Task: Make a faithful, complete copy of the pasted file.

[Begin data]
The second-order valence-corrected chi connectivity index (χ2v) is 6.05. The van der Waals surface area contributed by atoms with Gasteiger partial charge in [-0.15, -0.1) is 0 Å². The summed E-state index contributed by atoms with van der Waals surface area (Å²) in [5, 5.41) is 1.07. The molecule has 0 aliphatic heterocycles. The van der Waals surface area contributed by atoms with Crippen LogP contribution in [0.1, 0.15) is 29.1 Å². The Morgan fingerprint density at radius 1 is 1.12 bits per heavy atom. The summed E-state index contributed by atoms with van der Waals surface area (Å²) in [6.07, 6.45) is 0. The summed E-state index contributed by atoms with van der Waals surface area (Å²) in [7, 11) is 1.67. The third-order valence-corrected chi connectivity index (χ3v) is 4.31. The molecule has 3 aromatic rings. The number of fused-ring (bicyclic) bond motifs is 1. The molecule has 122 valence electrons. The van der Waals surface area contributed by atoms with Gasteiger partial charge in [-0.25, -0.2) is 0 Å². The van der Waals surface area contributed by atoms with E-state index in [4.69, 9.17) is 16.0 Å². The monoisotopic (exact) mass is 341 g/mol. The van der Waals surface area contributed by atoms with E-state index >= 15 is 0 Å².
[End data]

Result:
The second-order valence-corrected chi connectivity index (χ2v) is 6.05. The van der Waals surface area contributed by atoms with Gasteiger partial charge in [-0.15, -0.1) is 0 Å². The summed E-state index contributed by atoms with van der Waals surface area (Å²) in [5, 5.41) is 1.07. The molecule has 0 aliphatic heterocycles. The van der Waals surface area contributed by atoms with Crippen LogP contribution in [0.1, 0.15) is 29.1 Å². The Morgan fingerprint density at radius 1 is 1.12 bits per heavy atom. The summed E-state index contributed by atoms with van der Waals surface area (Å²) in [6.07, 6.45) is 0. The summed E-state index contributed by atoms with van der Waals surface area (Å²) in [7, 11) is 1.67. The third-order valence-corrected chi connectivity index (χ3v) is 4.31. The molecule has 3 aromatic rings. The number of fused-ring (bicyclic) bond motifs is 1. The molecule has 122 valence electrons. The van der Waals surface area contributed by atoms with Gasteiger partial charge in [-0.25, -0.2) is 0 Å². The van der Waals surface area contributed by atoms with E-state index in [4.69, 9.17) is 16.0 Å². The monoisotopic (exact) mass is 341 g/mol. The van der Waals surface area contributed by atoms with E-state index >= 15 is 0 Å².